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As some pro athletes do battle, their wives and girlfriends prattle

Updated: February 24, 2013 6:29AM

Nearly every guy in the world has been there.

You’re driving home in tense silence from the dinner party or the wedding or that company function — until she says, “What?” and you say, “Why did you have to start up with all that business? I can fight my own battles. You made me look like a total sissy.”

Only we don’t say “sissy.”

The Outspoken Wife (or Outspoken Girlfriend) was once something of a stock character in Westerns and B-movies. She’d mouth off to a gangster or some other villain, maybe even slap him in the face, and the bad guy would tell her husband, “You better learn how to control your woman.”

As if the guy stood a chance.

These days the Outspoken Wife (or Outspoken Ex-Wife) is most often seen on “reality TV,” threatening to throw a glass of chardonnay at another Outspoken Wife as they duel over who said what about the other’s plastic surgery.

We also see (and hear) a lot from Outspoken Wives in the sporting arena. (Sometimes they’re known as WAGs, for Wives and/or Girlfriends. Let’s just call them OSO’s, for Outspoken Significant Others.)

The latest OSO to cause a stir is Anna Burns Welker, wife of Patriots wide receiver Wes Welker. After the Baltimore Ravens knocked off her hubby’s team in the AFC Championship Game, Anna took to Facebook to vent her frustration.

“Proud of my husband and the Pats,” she posted. “By the way, if anyone is bored, please go to Ray Lewis’ Wikipedia page. 6 kids 4 wives. Acquitted for murder. Paid a family off. Yay. What a hall of fame player! A true role model!”

Apparently Anna’s Facebook Status was “Boiling.”

Real Housewives of Pro Sports

(Sidebar: Mrs. Welker, a former Miss Hooters International, was of course referring to Ravens linebacker Ray Lewis, he of the pro wrestler entrances and the bone-crunching tackles — and the infamous brawl at a Super Bowl party on Jan. 31, 2000, in which two men were stabbed to death. Lewis and two friends were indicted on murder charges, but Lewis made a plea agreement and testified against his two companions in exchange for the charges against him being dropped. The other two suspects were acquitted.)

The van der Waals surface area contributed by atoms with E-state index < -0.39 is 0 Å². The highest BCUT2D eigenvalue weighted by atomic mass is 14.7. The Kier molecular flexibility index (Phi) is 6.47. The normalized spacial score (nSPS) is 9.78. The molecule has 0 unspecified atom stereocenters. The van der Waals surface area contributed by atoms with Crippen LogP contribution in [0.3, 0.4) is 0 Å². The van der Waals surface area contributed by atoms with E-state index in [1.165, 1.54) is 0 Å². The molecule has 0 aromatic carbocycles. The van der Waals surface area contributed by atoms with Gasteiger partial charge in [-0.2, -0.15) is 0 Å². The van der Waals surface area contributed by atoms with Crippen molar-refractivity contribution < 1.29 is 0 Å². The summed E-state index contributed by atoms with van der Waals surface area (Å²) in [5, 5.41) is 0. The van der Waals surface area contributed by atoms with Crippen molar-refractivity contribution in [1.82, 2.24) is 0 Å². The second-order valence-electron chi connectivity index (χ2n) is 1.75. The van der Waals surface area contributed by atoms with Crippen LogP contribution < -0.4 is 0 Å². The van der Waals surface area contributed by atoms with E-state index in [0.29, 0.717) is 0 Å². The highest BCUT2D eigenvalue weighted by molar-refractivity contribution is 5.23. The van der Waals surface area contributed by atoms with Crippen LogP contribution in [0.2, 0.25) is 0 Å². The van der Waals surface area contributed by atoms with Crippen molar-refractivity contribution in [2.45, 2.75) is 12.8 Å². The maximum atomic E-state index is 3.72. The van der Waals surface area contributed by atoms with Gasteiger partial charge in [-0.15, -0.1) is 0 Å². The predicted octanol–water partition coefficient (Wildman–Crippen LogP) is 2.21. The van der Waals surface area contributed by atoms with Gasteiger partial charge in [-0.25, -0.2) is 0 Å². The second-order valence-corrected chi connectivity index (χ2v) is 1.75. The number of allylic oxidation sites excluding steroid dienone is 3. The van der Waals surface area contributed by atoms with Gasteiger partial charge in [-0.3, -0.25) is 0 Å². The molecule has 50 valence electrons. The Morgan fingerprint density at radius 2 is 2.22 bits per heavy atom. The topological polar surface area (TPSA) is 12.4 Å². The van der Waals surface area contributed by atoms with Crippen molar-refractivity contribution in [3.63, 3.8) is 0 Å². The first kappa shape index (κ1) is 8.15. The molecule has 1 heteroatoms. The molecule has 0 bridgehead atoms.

I’m no big Ray Lewis fan and I’m already tired of the “Last Game for Ray Lewis” hagiographies on TV, but you can’t expect the commentators to bring up Lewis’ past troubles every time they talk about the guy either.

That said, Anna Burns Welker’s posting was graceless — and she acknowledged as much in a hasty apology issued just as the story was gaining steam.

(Sidebar #2: The morning after the game, Welker tweeted a picture of his wife under the covers and the caption, “Guess who’s getting breakfast in bed?” Guess he was already over the big loss.)

Welker himself was on the receiving end of an OSO dis a few years ago, when Tom Brady’s wife Gisele Bundchen complained, “You [have] to catch the ball when you’re supposed to catch the ball. My husband cannot [bleeping] throw the ball and catch the ball at the same time. I can’t believe they dropped the ball so many times.”

Then there’s Anna Benson, who never stopped talking during her 13-year marriage to baseballer Kris Benson. Anna, who pulled a stun gun and a large sexual toy out of her purse on the series premiere of “Baseball Wives,” famously once proclaimed if her then-Mets hurler hubby ever cheated on her, she’d sleep with the entire Mets team. I’m sure that went over big in the clubhouse.

(Sidebar #3: Last year Benson claimed her now-retired husband had an affair with one of her best friends. The Deadspin headline about the breakup was: “Kris and Anna Benson to Divorce After 13 Irritating Years.”)

After Kris Benson was traded from the Mets to the Orioles, legendary reporter Murray Chass of the New York Times wrote, “Anna Benson doesn’t hit home runs or drive in runs. … And Kris Benson doesn’t have a good enough arm to overlook his wife’s mouth.”

(Sidebar #4: Oddly enough, though it’s certainly not unheard of, you don’t see a whole lot of OSO activity in show business. Jennifer Garner isn’t tweeting her dismay over hubby Ben Affleck not getting an Oscar nod. Though that’d be fun to watch.)

Not every professional athlete’s wife is a former Miss International Hooters or a former Miss March or an ambitious spotlight-seeking heat missile angling for a reality gig. I’ve met a number of player’s wives who are smart, lovely, independent, supportive, wonderful individuals who wouldn’t dream of Facebooking or tweeting or YouTubing about a heartbreaking loss or a trade to another team.

This isn’t 1955. Nobody’s saying a good wife should have “Stand By Your Man” on her iPod and should be seen but never heard from. But after a tough loss or a trade to another team, I’d say about 95 percent of athletes would prefer the OSO not act as the family spokesperson.

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